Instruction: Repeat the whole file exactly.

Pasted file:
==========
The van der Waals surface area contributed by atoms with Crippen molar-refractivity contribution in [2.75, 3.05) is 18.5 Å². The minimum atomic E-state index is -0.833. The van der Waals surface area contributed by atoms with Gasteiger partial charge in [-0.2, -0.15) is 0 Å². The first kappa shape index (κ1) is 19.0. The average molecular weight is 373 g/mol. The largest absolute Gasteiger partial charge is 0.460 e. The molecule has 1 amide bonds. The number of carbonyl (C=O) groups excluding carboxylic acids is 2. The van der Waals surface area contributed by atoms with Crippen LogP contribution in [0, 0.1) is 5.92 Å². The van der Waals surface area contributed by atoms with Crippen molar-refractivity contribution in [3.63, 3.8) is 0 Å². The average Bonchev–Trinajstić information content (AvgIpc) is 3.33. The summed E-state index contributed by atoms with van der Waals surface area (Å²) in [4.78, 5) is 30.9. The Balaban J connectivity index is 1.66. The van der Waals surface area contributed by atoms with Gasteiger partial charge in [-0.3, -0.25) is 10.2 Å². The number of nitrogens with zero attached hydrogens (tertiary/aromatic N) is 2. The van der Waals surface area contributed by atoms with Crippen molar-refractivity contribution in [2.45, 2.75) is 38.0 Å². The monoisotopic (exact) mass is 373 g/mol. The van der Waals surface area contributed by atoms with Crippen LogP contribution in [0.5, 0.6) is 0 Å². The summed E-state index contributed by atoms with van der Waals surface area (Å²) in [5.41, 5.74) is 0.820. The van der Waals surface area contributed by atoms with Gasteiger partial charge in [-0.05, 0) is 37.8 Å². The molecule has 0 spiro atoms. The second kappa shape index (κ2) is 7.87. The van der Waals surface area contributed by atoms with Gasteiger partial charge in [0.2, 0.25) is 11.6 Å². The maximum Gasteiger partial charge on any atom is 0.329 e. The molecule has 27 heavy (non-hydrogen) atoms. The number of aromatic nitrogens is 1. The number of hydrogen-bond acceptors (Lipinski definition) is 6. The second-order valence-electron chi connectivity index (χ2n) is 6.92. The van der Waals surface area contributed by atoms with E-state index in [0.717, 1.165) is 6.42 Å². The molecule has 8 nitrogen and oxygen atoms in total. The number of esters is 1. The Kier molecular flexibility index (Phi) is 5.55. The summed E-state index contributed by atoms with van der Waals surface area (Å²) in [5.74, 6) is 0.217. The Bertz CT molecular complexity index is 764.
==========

The van der Waals surface area contributed by atoms with Crippen molar-refractivity contribution in [2.75, 3.05) is 18.5 Å². The minimum atomic E-state index is -0.833. The van der Waals surface area contributed by atoms with Gasteiger partial charge in [-0.2, -0.15) is 0 Å². The first kappa shape index (κ1) is 19.0. The average molecular weight is 373 g/mol. The largest absolute Gasteiger partial charge is 0.460 e. The molecule has 1 amide bonds. The number of carbonyl (C=O) groups excluding carboxylic acids is 2. The van der Waals surface area contributed by atoms with Crippen LogP contribution in [0, 0.1) is 5.92 Å². The van der Waals surface area contributed by atoms with Crippen molar-refractivity contribution in [3.63, 3.8) is 0 Å². The average Bonchev–Trinajstić information content (AvgIpc) is 3.33. The summed E-state index contributed by atoms with van der Waals surface area (Å²) in [4.78, 5) is 30.9. The Balaban J connectivity index is 1.66. The van der Waals surface area contributed by atoms with Gasteiger partial charge in [-0.3, -0.25) is 10.2 Å². The number of nitrogens with zero attached hydrogens (tertiary/aromatic N) is 2. The van der Waals surface area contributed by atoms with Crippen molar-refractivity contribution in [2.45, 2.75) is 38.0 Å². The monoisotopic (exact) mass is 373 g/mol. The van der Waals surface area contributed by atoms with Crippen LogP contribution in [0.5, 0.6) is 0 Å². The summed E-state index contributed by atoms with van der Waals surface area (Å²) in [5.41, 5.74) is 0.820. The van der Waals surface area contributed by atoms with Gasteiger partial charge in [-0.05, 0) is 37.8 Å². The molecule has 0 spiro atoms. The second kappa shape index (κ2) is 7.87. The van der Waals surface area contributed by atoms with Gasteiger partial charge in [0.2, 0.25) is 11.6 Å². The maximum Gasteiger partial charge on any atom is 0.329 e. The molecule has 27 heavy (non-hydrogen) atoms. The number of aromatic nitrogens is 1. The number of hydrogen-bond acceptors (Lipinski definition) is 6. The second-order valence-electron chi connectivity index (χ2n) is 6.92. The van der Waals surface area contributed by atoms with E-state index in [0.717, 1.165) is 6.42 Å². The molecule has 8 nitrogen and oxygen atoms in total. The number of esters is 1. The Kier molecular flexibility index (Phi) is 5.55. The summed E-state index contributed by atoms with van der Waals surface area (Å²) in [5.74, 6) is 0.217. The Bertz CT molecular complexity index is 764.